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Peyton and Peyton of the Bordesley Works, Birmingham were early producers of bicycles as well as brass and iron bedsteads and other metallic furnishings.
1841 Patent of Church and Harlow concerning manufacture of joints for metal bedsteads.
1850 Patent to Edward and Henry Peyton of Bordesley for bedstead design.
1851 Co-partnership between Richard Peyton, Jonathan Harlow and Edward Peyton, all of Bordesley Works, Aston, bedstead manufacturers.
1858 Advert for Richard and Edward Peyton, Manufacturers of Iron and Brass Bedsteads, Bordesley Works, Birmingham, (i.e. Peyton and Peyton) reproduced in The New Illustrated Directory Entitled Men and Things of Modern England, 1858.
1860-1 Various patents for improvements in manufacture of metal bedsteads (see advert).
1862 Exhibited metallic bedsteads at the Great Exhibition as Peyton and Peyton.
1864 The "Rantoone" tricycle made by Peyton and Peyton used a system whereby "The rider drives the machine by hand and foot levers, either separately or in combination", as later claimed in the 1876 patent specification of James Likeman and Harry Lawson.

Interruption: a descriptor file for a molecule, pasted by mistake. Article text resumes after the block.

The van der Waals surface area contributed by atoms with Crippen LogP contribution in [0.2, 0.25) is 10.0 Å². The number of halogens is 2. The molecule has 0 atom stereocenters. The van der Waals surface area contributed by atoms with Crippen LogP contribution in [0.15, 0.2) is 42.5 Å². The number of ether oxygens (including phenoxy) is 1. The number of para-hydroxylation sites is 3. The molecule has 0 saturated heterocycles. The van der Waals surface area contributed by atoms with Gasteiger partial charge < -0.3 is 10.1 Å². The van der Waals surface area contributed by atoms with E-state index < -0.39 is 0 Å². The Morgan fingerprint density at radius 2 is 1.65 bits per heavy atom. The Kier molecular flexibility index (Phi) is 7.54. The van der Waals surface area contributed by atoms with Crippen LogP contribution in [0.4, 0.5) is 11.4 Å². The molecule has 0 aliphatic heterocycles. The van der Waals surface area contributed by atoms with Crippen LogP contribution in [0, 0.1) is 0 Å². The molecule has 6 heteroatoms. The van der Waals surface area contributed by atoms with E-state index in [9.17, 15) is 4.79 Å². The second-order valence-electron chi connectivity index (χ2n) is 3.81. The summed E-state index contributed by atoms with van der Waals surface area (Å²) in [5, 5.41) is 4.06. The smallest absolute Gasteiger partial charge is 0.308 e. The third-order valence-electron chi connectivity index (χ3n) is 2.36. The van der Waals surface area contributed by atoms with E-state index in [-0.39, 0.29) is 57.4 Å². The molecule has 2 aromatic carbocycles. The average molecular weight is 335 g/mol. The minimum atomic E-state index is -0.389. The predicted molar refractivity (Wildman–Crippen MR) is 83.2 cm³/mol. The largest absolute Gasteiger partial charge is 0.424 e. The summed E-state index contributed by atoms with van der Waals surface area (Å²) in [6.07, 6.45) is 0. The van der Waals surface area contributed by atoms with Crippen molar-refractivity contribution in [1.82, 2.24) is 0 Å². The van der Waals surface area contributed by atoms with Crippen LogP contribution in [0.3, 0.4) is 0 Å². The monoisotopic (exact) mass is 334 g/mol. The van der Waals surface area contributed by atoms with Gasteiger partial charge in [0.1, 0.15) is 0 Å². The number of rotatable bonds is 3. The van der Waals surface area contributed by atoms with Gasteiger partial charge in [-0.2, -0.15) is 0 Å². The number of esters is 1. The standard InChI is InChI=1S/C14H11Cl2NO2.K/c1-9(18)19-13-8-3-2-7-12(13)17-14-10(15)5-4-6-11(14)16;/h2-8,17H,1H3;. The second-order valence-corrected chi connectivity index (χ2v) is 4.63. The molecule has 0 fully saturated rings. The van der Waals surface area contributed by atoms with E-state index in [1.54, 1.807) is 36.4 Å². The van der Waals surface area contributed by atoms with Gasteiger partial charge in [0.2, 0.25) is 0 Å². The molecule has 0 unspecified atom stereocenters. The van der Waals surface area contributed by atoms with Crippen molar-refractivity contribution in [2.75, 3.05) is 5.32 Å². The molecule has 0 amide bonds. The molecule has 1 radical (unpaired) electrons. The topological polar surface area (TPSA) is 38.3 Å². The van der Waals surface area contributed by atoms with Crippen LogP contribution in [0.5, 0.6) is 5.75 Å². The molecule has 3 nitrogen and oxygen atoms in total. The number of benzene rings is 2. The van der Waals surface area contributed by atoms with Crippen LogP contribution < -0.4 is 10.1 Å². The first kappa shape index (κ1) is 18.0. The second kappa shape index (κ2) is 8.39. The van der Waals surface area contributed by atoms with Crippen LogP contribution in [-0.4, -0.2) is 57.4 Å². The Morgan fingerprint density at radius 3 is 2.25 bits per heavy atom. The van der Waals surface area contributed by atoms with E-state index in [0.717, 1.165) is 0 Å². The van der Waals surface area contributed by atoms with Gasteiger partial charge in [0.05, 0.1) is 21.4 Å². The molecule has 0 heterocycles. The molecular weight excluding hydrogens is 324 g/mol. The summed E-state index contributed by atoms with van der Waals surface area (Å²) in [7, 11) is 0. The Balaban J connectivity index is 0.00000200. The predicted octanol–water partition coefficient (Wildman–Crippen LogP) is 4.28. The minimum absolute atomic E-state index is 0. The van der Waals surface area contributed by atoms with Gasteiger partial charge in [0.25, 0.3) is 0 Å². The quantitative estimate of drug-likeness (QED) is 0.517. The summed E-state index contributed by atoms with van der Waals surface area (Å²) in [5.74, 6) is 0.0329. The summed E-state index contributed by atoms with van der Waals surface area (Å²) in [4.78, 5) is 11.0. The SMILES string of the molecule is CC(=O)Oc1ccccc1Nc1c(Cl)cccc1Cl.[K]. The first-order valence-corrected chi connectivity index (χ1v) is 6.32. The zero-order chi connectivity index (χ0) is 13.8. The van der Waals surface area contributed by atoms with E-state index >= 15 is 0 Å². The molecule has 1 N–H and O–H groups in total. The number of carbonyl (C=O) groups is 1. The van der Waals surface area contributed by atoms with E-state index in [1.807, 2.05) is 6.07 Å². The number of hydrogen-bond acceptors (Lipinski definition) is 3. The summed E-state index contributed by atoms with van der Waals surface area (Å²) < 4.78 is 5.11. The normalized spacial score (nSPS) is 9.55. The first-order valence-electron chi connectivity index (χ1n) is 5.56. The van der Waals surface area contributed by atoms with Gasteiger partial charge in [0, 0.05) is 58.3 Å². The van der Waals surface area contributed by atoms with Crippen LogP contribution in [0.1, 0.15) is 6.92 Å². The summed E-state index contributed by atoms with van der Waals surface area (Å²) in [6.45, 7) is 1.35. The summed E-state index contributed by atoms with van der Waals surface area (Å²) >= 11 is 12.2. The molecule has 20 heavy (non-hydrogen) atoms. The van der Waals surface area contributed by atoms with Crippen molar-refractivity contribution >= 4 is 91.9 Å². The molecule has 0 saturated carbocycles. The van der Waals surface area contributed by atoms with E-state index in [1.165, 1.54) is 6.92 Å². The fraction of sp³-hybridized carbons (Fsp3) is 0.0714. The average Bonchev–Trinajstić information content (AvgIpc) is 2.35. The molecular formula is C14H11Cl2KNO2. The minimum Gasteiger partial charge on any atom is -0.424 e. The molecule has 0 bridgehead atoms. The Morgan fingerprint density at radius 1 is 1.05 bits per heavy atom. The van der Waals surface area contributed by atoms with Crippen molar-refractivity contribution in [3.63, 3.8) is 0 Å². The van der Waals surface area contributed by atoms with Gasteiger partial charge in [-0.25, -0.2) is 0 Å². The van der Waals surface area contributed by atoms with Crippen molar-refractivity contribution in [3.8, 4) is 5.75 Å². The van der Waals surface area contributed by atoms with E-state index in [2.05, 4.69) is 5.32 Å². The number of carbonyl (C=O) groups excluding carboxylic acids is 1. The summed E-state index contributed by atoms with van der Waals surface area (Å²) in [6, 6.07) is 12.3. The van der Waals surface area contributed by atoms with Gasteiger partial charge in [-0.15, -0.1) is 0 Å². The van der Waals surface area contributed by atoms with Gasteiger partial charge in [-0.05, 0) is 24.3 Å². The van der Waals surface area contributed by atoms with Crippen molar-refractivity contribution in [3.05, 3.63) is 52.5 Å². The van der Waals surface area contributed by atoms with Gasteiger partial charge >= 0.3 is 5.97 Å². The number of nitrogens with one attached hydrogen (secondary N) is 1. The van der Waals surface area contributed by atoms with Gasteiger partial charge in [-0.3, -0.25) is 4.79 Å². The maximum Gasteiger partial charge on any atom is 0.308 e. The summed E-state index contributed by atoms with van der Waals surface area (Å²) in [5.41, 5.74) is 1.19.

1869 An advert in The Ironmonger of 30 October 1869 shows a two-wheeler of Bourne's Patent with rear-wheel drive by treadles.
1870 Frank Peyton, who had married Hilda Stephenson in 1868 whilst she was under age and without the consent of her mother, after she and her child died before coming of age, he had petitioned the court for his wife's share in her father's estate but his petition failed. He had expected to be made a partner in Peyton and Peyton in 1869 but that had not occurred.
1884 Registration at the Bankruptcy Court of Edward Peyton, a metallic bedstead manufacturer of Queen Victoria St and Holborn Viaduct, also of the Bordesley Iron Works, also of Manchester and Liverpool and elsewhere trading as Peyton and Peyton and under other styles. Application registered for the liquidation of the estate. In another, more detailed report the address was given as Bordesley Works, High Street, Bordesley.
1884 Meeting of creditors agreed to accept limited repayment of debts. Edward Peyton was discharged and wished luck in carrying on business. The company was still in business in 1900.